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Michael Scrutchin
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PostPosted: 03.09.2005 7:01 pm    Post subject: Reply with quote

matt header wrote:
I love Bride of Frankenstein a bit more than the original Frankenstein, although I can't put my finger on exactly why. Anyone else feel that way? Must be Elsa Lanchester's hair.




Yeah, it's the hair, but so much more.



Frankenstein is a fine film, but Bride is a much richer experience. Whale's macabre sense of humor is at the top of its form, but he never loses his grip on the story's emotional core. I love the scenes with the Monster and the blind hermit -- quietly funny and very touching. It's funnier, more energetic, and more tragic. It has long been one of my all-time favorites, but I haven't watched it in ages -- though I own the Legacy Collection DVD set, so I just might revisit it soon.



beltmann wrote:
I agree that the Frankenstein movies are superior, but the original Dracula is at leas better than The Wolf Man, right?




Yeah, I guess I'd agree on that.
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the night watchman
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PostPosted: 03.10.2005 12:38 am    Post subject: Reply with quote

matt header wrote:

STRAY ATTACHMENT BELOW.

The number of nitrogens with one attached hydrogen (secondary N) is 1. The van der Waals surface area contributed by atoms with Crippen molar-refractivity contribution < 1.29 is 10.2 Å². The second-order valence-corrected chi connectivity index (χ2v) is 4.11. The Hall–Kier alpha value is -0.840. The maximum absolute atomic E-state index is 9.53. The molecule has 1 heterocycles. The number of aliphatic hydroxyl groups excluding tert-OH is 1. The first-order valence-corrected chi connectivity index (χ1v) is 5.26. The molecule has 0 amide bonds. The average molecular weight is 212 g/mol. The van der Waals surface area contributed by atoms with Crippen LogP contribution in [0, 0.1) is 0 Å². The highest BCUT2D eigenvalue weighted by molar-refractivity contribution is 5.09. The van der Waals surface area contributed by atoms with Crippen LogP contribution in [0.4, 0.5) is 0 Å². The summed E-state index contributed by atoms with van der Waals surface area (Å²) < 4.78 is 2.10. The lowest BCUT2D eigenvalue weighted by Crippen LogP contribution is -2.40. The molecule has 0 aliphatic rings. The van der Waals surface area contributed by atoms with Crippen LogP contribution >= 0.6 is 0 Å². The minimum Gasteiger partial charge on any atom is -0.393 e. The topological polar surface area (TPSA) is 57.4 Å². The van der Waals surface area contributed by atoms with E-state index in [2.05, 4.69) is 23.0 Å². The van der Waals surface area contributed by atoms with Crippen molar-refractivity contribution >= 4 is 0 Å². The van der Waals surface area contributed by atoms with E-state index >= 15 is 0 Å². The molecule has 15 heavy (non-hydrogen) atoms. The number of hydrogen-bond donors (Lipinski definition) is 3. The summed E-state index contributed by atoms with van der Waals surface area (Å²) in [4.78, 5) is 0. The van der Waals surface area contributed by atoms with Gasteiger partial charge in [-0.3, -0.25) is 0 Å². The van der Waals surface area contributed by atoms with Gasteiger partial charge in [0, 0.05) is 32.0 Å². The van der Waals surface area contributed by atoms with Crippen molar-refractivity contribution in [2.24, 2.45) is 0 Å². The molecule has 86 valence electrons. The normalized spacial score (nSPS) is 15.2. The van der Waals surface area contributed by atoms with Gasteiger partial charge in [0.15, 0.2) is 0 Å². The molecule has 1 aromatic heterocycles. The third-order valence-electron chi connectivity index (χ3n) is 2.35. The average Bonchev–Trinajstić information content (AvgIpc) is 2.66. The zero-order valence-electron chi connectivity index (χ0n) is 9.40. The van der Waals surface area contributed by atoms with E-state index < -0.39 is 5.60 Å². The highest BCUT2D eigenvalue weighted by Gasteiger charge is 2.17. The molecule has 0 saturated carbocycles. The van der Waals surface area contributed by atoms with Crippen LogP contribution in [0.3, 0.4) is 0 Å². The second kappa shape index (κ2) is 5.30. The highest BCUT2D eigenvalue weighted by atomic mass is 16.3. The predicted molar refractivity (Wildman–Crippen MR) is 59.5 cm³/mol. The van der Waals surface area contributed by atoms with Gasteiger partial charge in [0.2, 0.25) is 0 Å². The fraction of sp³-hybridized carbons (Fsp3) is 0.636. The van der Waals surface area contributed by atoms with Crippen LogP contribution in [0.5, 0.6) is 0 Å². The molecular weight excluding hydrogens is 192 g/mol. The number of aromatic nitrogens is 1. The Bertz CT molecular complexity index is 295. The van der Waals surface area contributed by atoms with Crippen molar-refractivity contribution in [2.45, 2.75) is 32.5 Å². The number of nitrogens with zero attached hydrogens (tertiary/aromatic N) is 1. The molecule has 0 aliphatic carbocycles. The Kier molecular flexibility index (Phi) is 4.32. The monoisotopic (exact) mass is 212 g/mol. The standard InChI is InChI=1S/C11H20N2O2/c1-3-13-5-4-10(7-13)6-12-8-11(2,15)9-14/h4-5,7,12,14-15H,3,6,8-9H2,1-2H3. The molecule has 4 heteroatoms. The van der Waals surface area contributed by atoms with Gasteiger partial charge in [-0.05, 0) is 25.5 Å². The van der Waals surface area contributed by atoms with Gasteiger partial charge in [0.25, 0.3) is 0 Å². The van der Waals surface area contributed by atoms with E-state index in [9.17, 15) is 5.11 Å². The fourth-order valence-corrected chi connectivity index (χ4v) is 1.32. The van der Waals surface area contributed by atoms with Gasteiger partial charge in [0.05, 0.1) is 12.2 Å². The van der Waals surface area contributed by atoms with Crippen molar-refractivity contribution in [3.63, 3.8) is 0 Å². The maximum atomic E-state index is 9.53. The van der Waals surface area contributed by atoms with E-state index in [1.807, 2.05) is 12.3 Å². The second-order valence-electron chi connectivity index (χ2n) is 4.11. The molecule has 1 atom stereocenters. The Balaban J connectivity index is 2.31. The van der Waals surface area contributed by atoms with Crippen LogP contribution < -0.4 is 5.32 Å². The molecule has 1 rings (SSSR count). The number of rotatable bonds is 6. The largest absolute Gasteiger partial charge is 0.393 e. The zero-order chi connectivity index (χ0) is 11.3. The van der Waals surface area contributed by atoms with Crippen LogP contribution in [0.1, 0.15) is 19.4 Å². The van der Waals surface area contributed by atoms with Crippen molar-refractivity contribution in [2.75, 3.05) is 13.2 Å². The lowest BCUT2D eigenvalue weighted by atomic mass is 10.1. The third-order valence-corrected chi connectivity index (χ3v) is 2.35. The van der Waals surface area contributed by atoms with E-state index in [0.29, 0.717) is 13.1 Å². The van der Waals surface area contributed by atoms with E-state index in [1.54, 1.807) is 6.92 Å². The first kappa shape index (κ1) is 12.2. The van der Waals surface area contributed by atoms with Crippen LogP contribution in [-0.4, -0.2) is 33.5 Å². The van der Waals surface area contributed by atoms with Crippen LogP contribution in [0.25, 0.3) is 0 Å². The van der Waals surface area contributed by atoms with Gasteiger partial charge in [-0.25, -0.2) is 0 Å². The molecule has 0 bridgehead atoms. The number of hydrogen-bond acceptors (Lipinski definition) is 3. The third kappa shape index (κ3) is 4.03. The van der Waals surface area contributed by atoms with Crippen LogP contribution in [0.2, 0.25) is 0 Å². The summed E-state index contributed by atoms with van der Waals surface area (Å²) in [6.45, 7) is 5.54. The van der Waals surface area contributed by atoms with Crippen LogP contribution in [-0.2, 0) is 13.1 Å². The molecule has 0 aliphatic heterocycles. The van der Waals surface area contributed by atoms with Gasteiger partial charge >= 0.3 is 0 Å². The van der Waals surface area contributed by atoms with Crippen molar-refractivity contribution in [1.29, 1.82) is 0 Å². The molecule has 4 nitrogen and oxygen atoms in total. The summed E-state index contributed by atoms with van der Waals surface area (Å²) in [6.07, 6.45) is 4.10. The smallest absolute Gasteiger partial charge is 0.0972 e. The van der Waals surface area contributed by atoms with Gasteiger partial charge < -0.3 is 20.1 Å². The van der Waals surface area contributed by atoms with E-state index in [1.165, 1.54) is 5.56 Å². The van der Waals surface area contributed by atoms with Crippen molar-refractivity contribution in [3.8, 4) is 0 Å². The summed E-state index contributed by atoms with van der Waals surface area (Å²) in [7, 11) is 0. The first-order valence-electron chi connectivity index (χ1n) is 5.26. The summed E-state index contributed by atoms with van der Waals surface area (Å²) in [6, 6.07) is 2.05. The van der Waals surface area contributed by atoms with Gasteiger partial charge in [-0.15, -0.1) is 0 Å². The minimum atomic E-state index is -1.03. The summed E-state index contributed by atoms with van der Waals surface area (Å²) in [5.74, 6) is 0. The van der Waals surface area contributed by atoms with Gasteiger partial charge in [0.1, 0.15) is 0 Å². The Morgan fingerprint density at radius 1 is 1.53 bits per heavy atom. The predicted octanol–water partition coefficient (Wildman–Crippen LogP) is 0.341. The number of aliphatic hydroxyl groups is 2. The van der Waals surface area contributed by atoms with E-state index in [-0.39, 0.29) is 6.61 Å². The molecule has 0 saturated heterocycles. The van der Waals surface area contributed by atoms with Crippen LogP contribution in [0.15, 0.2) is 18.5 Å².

I love Bride of Frankenstein a bit more than the original Frankenstein, although I can't put my finger on exactly why. Anyone else feel that way? Must be Elsa Lanchester's hair.




For me it's Ernest Thesiger as Dr. Pretorius.



Monster: I love dead. Hate living.

Dr. Pretorius: You are wise in your generation.



Actually, I think both movies back-to-back are better than either one by itself because Frankenstein seems to peter out in the final third, and Bride needs a bit to find its momentum after it begins.
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iluv2viddyfilms
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PostPosted: 04.13.2005 5:30 am    Post subject: Reply with quote

It's decent, but on the lower end up the upper tier of vampire movies. Lugosi is good. I think it's difficult for an audience today to detach themselves from the cliche'. Lugosi was great, but too bad he became the cliche'